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    SA's taxi industry is not a profitable business anymore and needs tech to save it

    Being a taxi owner in South Africa is no longer a profitable business. This industry has been the biggest creator of Black entrepreneurs for decades and currently experiencing existential challenges.
    Mbavhalelo Mabogo, Quickloc8 founder and CEO | image supplied
    Mbavhalelo Mabogo, Quickloc8 founder and CEO | image supplied

    Contrary to popular opinion, the taxi industry is still the most reliable and preferred mode of transport for 60% of commuters. The reason for this preference stems from the simple fact that a taxi goes to more places, more often and much cheaper and that’s why South Africans love them.

    Statistically speaking a taxi is still a much safer mode of transport than buses or trains and the number one preferred mode of transport for women and children.

    The industry has been dealt with several severe dents in the few decades, from rising costs of buying taxis (R560,000 for a carcass), the rising cost of petrol, high-interest rates (as high as 28%), and commuters levels eroded by new market entrants such as e-hailing, employees working from home, the Bus Rapid Transport (such as Rea Vaya, My Citi, etc).

    The SA government has signalled an appetite for assisting the industry with various programmes aimed at growing the industry.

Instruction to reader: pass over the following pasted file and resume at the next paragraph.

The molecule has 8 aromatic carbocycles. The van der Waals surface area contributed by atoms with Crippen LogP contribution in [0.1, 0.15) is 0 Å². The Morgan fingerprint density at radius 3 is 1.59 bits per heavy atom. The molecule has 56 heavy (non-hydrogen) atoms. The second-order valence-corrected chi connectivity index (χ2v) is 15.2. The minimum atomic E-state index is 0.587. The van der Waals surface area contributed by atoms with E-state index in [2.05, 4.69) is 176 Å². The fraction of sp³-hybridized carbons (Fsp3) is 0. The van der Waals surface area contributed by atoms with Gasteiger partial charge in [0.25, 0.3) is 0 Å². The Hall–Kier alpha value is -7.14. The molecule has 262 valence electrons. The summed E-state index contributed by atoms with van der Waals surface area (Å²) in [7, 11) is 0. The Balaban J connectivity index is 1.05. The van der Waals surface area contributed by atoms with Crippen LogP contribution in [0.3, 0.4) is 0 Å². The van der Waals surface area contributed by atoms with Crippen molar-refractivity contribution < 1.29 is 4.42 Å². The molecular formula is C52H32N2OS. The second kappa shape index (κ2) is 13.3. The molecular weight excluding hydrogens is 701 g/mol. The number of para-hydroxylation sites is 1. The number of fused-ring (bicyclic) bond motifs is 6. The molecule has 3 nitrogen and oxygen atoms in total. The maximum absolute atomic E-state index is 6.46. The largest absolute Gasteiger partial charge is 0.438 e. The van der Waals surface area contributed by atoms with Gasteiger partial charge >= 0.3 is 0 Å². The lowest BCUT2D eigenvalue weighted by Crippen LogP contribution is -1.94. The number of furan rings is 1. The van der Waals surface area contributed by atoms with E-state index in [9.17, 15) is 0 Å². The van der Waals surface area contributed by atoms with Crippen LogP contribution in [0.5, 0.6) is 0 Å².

Programmes such as the National Taxi Recapitalisation (2005), the Covid taxi relief fund that was launched in 2022 (R1.135bn) to mitigate against the negative impact suffered by taxi operators due to the national lockdown, and the various driver and taxi owner incentive programmes such as The Blue Dot (Western Cape) and the Moja Cruise (in Kwazulu Natal). These are all kind gestures and signals of political will, albeit small.

    The provision of taxi subsidies was a big victory for the 2020 Lekgotla and formed part of its declaration, however, it appears that the national Department of Transport has no immediate plans to assist the taxi industry beyond the Taxi Recapitalisation Plan. This uncertainty and lack of resolution on the subsidy is a source of frustration for the industry.

    The problems and challenges of the taxi industry can be loosely compared to the “Gordian Knot”, they are intricate, complex, and appear to be unsolvable. The Fourth Industrial Revolution and technology however present the best and simplest solution to some of their most pressing issues, while they wait for the government to consolidate.

    Real-time technology

    Firstly, the industry should arrest the bleeding. Real-time technology can assist taxi owners to monitor the return on assets (ROA) or return on movement by plotting daily taxi performance in a way that is easy to understand. The same data can be used to monitor and enforce route compliance, the source of most conflicts and animosity in the industry. This tool of accountability can assist taxi owners to act quickly when a driver is an off route or driving at unsafe speeds that endanger commuters and the taxi.

    Not only can real-time technology be used at the taxi owner level, but also at the route office and at the association level where it provides a bird’s eye view performance of all the taxis at association level. The daily data gathered by the associations can be used to assess supply and demand, analyse movements during peak/off-peak, total kilometres driven and monitor drivers’ performance.